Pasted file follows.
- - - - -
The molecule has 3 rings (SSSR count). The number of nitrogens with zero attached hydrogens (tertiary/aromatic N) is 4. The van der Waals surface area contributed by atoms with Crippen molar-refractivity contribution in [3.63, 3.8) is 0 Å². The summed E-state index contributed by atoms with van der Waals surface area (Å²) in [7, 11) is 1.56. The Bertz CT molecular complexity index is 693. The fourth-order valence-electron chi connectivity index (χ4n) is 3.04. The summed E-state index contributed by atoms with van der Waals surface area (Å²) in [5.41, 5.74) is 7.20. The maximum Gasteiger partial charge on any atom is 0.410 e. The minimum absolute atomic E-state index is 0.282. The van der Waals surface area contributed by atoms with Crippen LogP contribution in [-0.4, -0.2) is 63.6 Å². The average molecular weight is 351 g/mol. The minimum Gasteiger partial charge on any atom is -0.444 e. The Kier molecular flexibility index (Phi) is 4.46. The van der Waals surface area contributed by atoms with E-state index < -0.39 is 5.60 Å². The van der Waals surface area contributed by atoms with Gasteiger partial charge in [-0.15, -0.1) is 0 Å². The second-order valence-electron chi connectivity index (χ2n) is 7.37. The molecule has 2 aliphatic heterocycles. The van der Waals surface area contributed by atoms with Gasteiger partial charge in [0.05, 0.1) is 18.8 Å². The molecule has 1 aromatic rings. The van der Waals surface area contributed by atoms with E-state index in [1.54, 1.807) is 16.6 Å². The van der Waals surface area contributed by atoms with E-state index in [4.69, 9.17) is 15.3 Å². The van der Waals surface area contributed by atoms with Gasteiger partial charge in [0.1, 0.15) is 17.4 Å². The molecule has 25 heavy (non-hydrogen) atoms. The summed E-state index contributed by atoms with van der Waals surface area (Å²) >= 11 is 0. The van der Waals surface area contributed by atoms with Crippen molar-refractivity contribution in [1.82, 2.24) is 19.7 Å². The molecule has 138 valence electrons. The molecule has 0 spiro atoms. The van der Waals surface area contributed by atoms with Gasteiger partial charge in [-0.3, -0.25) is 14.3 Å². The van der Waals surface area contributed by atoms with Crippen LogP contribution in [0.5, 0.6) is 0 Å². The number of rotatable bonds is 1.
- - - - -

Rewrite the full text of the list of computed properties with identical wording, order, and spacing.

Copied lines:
The molecule has 3 rings (SSSR count). The number of nitrogens with zero attached hydrogens (tertiary/aromatic N) is 4. The van der Waals surface area contributed by atoms with Crippen molar-refractivity contribution in [3.63, 3.8) is 0 Å². The summed E-state index contributed by atoms with van der Waals surface area (Å²) in [7, 11) is 1.56. The Bertz CT molecular complexity index is 693. The fourth-order valence-electron chi connectivity index (χ4n) is 3.04. The summed E-state index contributed by atoms with van der Waals surface area (Å²) in [5.41, 5.74) is 7.20. The maximum Gasteiger partial charge on any atom is 0.410 e. The minimum absolute atomic E-state index is 0.282. The van der Waals surface area contributed by atoms with Crippen LogP contribution in [-0.4, -0.2) is 63.6 Å². The average molecular weight is 351 g/mol. The minimum Gasteiger partial charge on any atom is -0.444 e. The Kier molecular flexibility index (Phi) is 4.46. The van der Waals surface area contributed by atoms with E-state index < -0.39 is 5.60 Å². The van der Waals surface area contributed by atoms with Gasteiger partial charge in [-0.15, -0.1) is 0 Å². The second-order valence-electron chi connectivity index (χ2n) is 7.37. The molecule has 2 aliphatic heterocycles. The van der Waals surface area contributed by atoms with Gasteiger partial charge in [0.05, 0.1) is 18.8 Å². The molecule has 1 aromatic rings. The van der Waals surface area contributed by atoms with E-state index in [1.54, 1.807) is 16.6 Å². The van der Waals surface area contributed by atoms with E-state index in [4.69, 9.17) is 15.3 Å². The van der Waals surface area contributed by atoms with Gasteiger partial charge in [0.1, 0.15) is 17.4 Å². The molecule has 25 heavy (non-hydrogen) atoms. The summed E-state index contributed by atoms with van der Waals surface area (Å²) >= 11 is 0. The van der Waals surface area contributed by atoms with Crippen molar-refractivity contribution in [1.82, 2.24) is 19.7 Å². The molecule has 138 valence electrons. The molecule has 0 spiro atoms. The van der Waals surface area contributed by atoms with Gasteiger partial charge in [-0.3, -0.25) is 14.3 Å². The van der Waals surface area contributed by atoms with Crippen LogP contribution in [0.5, 0.6) is 0 Å². The number of rotatable bonds is 1.